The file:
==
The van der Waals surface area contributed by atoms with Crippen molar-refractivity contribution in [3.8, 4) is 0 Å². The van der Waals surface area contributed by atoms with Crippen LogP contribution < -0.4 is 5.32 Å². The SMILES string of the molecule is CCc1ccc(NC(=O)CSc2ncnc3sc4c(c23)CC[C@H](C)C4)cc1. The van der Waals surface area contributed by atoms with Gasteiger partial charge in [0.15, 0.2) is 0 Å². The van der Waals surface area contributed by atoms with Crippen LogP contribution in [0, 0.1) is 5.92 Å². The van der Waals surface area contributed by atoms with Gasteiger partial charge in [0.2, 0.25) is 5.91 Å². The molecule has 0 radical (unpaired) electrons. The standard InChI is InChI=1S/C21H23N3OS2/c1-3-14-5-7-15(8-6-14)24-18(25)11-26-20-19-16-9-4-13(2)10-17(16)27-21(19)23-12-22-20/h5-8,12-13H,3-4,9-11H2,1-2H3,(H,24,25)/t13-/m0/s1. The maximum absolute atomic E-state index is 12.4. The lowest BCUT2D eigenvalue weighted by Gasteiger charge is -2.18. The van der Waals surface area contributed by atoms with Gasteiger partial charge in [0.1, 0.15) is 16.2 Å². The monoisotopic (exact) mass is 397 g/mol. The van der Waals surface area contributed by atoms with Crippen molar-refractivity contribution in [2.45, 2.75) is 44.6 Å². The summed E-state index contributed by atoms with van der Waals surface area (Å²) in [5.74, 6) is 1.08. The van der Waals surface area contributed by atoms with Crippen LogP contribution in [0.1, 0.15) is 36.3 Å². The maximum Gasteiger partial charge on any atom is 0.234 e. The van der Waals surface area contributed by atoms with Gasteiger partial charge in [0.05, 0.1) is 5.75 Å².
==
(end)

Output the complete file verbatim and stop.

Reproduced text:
The van der Waals surface area contributed by atoms with Crippen molar-refractivity contribution in [3.8, 4) is 0 Å². The van der Waals surface area contributed by atoms with Crippen LogP contribution < -0.4 is 5.32 Å². The SMILES string of the molecule is CCc1ccc(NC(=O)CSc2ncnc3sc4c(c23)CC[C@H](C)C4)cc1. The van der Waals surface area contributed by atoms with Gasteiger partial charge in [0.15, 0.2) is 0 Å². The van der Waals surface area contributed by atoms with Crippen LogP contribution in [0, 0.1) is 5.92 Å². The van der Waals surface area contributed by atoms with Gasteiger partial charge in [0.2, 0.25) is 5.91 Å². The molecule has 0 radical (unpaired) electrons. The standard InChI is InChI=1S/C21H23N3OS2/c1-3-14-5-7-15(8-6-14)24-18(25)11-26-20-19-16-9-4-13(2)10-17(16)27-21(19)23-12-22-20/h5-8,12-13H,3-4,9-11H2,1-2H3,(H,24,25)/t13-/m0/s1. The maximum absolute atomic E-state index is 12.4. The lowest BCUT2D eigenvalue weighted by Gasteiger charge is -2.18. The van der Waals surface area contributed by atoms with Gasteiger partial charge in [0.1, 0.15) is 16.2 Å². The monoisotopic (exact) mass is 397 g/mol. The van der Waals surface area contributed by atoms with Crippen molar-refractivity contribution in [2.45, 2.75) is 44.6 Å². The summed E-state index contributed by atoms with van der Waals surface area (Å²) in [5.74, 6) is 1.08. The van der Waals surface area contributed by atoms with Crippen LogP contribution in [0.1, 0.15) is 36.3 Å². The maximum Gasteiger partial charge on any atom is 0.234 e. The van der Waals surface area contributed by atoms with Gasteiger partial charge in [0.05, 0.1) is 5.75 Å².